It’s a great time to take a look at the tax changes that will be going into effect for 2020.
Recently, the Internal Revenue Service released its latest announcement regarding what to expect and how to prepare. Remember, your current taxes are for the tax year 2019, so even though these new adjustments will be going into effect on January 1, 2020, they only apply to the taxes you’ll be filing in 2021 for the upcoming year.
At Hall & CO, we take pride in staying ahead of the newest trends breaking into the accounting world, and have compiled a few of our biggest changes to watch for in 2020.
Read below for details:
Tax Brackets and Rates:
There will be seven separate tax brackets for 2020. They are as follows: 10%, 12%, 22%, 24%, 32%, 35% and 37%.
Depending on your marital status, if you are married filing jointly, married filing separately, or the head of the household, the brackets you fall into will vary. Check out the chart below for a quick outline of how you may be categorized (Courtesy of Forbes):
A standard deduction is the portion of your income that is not subject to taxes. This is used to reduce your overall tax bill. The standard deduction can only be taken if you are not itemizing your deductions using Schedule A of Form 1040 to calculate your taxable income.
The values for standard deduction amounts will change slightly compared to last year. They will increase to $12,400 for individuals and married couples filing separately, to $18,650 for heads of the household, and $24,800 for married couples filing jointly. With that said, under the Tax Cuts and Jobs Act, there will be no personal exemption amount to file.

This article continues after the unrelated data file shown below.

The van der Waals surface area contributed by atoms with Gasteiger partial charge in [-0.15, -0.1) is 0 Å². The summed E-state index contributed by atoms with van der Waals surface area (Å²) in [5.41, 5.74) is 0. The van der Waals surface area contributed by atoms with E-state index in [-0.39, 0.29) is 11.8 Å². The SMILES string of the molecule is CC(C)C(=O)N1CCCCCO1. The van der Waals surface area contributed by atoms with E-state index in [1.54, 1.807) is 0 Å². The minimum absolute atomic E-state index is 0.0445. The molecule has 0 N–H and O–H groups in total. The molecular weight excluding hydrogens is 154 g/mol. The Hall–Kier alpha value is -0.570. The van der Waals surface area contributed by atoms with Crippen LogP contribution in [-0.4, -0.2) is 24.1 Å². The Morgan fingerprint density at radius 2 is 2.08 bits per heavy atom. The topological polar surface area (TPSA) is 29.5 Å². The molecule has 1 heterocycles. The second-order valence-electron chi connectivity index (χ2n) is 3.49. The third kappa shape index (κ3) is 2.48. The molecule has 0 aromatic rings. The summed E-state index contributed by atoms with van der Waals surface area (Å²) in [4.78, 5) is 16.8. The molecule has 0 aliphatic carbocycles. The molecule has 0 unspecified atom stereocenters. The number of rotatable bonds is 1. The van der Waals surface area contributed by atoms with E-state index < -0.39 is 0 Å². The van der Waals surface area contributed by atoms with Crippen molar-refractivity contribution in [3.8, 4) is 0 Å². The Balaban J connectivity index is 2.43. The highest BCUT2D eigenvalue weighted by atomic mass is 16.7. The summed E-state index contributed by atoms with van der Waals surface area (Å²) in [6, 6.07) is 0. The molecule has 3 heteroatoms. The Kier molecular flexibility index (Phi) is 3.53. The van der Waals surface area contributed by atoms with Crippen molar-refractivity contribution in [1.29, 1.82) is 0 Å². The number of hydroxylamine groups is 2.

Additional Tax Credits and Deductions
There will also be a few additional tax credits and deductions this upcoming year. We’ve highlighted them below:
- Child Tax Credit
You can now deduct up to $2,000 per qualifying child, an increase compared to last year. This value is also refundable up to $1,400.
- Earned Income Tax Credit
For the new year, the highest value for an earned income tax credit available for married individuals filing jointly will be $6,660.
- Foreign Earned Income Exclusion
Created as a way to prevent double taxation, the foreign earned income exclusion is meant to ensure you are not unfairly treated for working outside of the country. This value has also been adjusted for 2020. You may now earn up to $107,600 abroad without having to pay for it on your domestic taxes.
Tax season is always a complex set of reforms to navigate. Every year brings with it its own set of unique challenges. If you would like to learn more about how we can help you and your business improve its accounting practices, reach out to our team. For more information on other accounting topics, check out our blog.